MANILA // The Philippines yesterday placed security forces around the country on full alert after a number of foreign embassies issued travel warnings on the Southeast Asian country in the wake of a global terrorism alert.
"We are taking this seriously, and we know that this is creating apprehension," said the defence secretary, Voltaire Gazmin. He said local intelligence agents were trying to validate the reports.
Security in shopping malls in Metro Manila was stepped up, according to the police, but there was very little evidence of any build-up in the financial district of Makati, where a number of upmarket bars, restaurants and shops are frequented by foreigners and wealthy Filipinos.
The country's military chief, Lt Gen Ricardo David, was quoted by ABS-CBN television as saying that the military was constantly monitoring "homegrown threats" such as the militant Islamic Abu Sayaff Group (ASG) in the southern Philippines, which has links to the Indonesia-based Jemaah Islamiyah.
Jemaah Islamiyah, although fragmented in recent years after many of its senior leaders were arrested or killed by Indonesian authorities, still has strong links to al Qa'eda.
"I think what you have here is the fact that the diplomatic community received information about a possible terrorist attack in the Philippines and decided to err on the side of caution and revised their travel warnings," said Pete Troilo, the director of the Manila-based political and economic risk consultancy Pacific Strategies & Assessments.
"The fact that the warnings followed the recent parcel bombs that emanated from Yemen and were destined for the United States was probably coincidental. But no one is prepared to take any chances."
In most cases, the new advisories extend the threat of terrorist attacks, including bombings, from not only parts of Mindanao and the Sulu Archipelago, but also across the entire Philippines, including Metro Manila.
The advisories mentioned crowded areas, including airports, shopping malls, conference and convention centres, and other public places used by expatriates and foreigners, as possible target sites.
A note from Pacific Strategies & Assessments to clients, which include multinational corporations in the Philippines, said some of the advisories specifically mentioned receiving "credible reports" about a terrorist plan against a range of targets in the Philippines.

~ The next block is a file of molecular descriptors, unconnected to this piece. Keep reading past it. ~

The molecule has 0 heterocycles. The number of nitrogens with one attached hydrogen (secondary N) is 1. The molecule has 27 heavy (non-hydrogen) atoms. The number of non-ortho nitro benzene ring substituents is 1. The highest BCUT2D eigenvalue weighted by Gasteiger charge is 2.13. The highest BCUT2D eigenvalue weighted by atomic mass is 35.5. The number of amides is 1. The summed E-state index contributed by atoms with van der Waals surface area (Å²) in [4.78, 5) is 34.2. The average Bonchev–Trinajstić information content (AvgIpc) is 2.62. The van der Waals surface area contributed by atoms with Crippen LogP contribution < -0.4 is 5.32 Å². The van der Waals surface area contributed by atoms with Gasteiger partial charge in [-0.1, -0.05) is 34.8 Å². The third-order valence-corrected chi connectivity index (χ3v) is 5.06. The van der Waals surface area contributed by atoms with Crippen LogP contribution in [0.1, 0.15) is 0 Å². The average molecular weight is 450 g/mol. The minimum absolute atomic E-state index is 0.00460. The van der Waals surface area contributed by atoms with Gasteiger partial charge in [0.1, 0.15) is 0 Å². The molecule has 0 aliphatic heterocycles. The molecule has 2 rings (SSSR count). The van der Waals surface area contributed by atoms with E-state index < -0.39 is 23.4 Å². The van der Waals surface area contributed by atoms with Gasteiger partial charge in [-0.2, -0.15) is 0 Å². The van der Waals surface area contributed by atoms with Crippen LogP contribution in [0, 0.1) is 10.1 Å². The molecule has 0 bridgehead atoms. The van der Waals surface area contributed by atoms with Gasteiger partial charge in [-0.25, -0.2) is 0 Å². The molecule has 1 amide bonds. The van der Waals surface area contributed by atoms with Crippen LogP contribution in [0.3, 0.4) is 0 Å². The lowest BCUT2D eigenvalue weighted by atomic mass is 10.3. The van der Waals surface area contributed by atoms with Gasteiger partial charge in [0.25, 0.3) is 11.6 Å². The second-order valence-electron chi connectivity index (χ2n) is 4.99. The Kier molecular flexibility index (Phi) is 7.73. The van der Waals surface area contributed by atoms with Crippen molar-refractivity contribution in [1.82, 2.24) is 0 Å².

"These reports were likely based on technical intelligence from international sources and/or shared intelligence from another country," the note said.
Rommel Banlaoi, the chairman of the Manila-based Philippine Institute for Peace, Violence and Terrorism Research, said the threats of terrorist attacks in the Philippines continue.
"For more than 40 years we [Philippines] have been fighting a communist insurgency and a Muslim insurgency in the south of the country," he said.
"The ASG still poses a threat to security and is capable of launching attacks not only in Muslim Mindanao, where it is based, but here in Metro Manila," he said.
The Abu Sayaff Group, along with elements of Jemaah Islamiyah, was behind the worst terrorist attack in the country in 2004 when a passenger ferry sank in Manila Bay, claiming more than 100 lives. The militant groups were also blamed the last time Manila was hit by a terrorist attack, on Valentine's Day 2005, when a bomb exploded on a passenger bus in Makati, killing three people and injuring 70.
Embassy sources stressed that the advisory revisions were also a response to global conditions, including confirmation by the US government that two parcels containing highly explosive material hidden in printer toner cartridges were discovered on aircraft bound for the US.
* With additional reporting by the Associated Press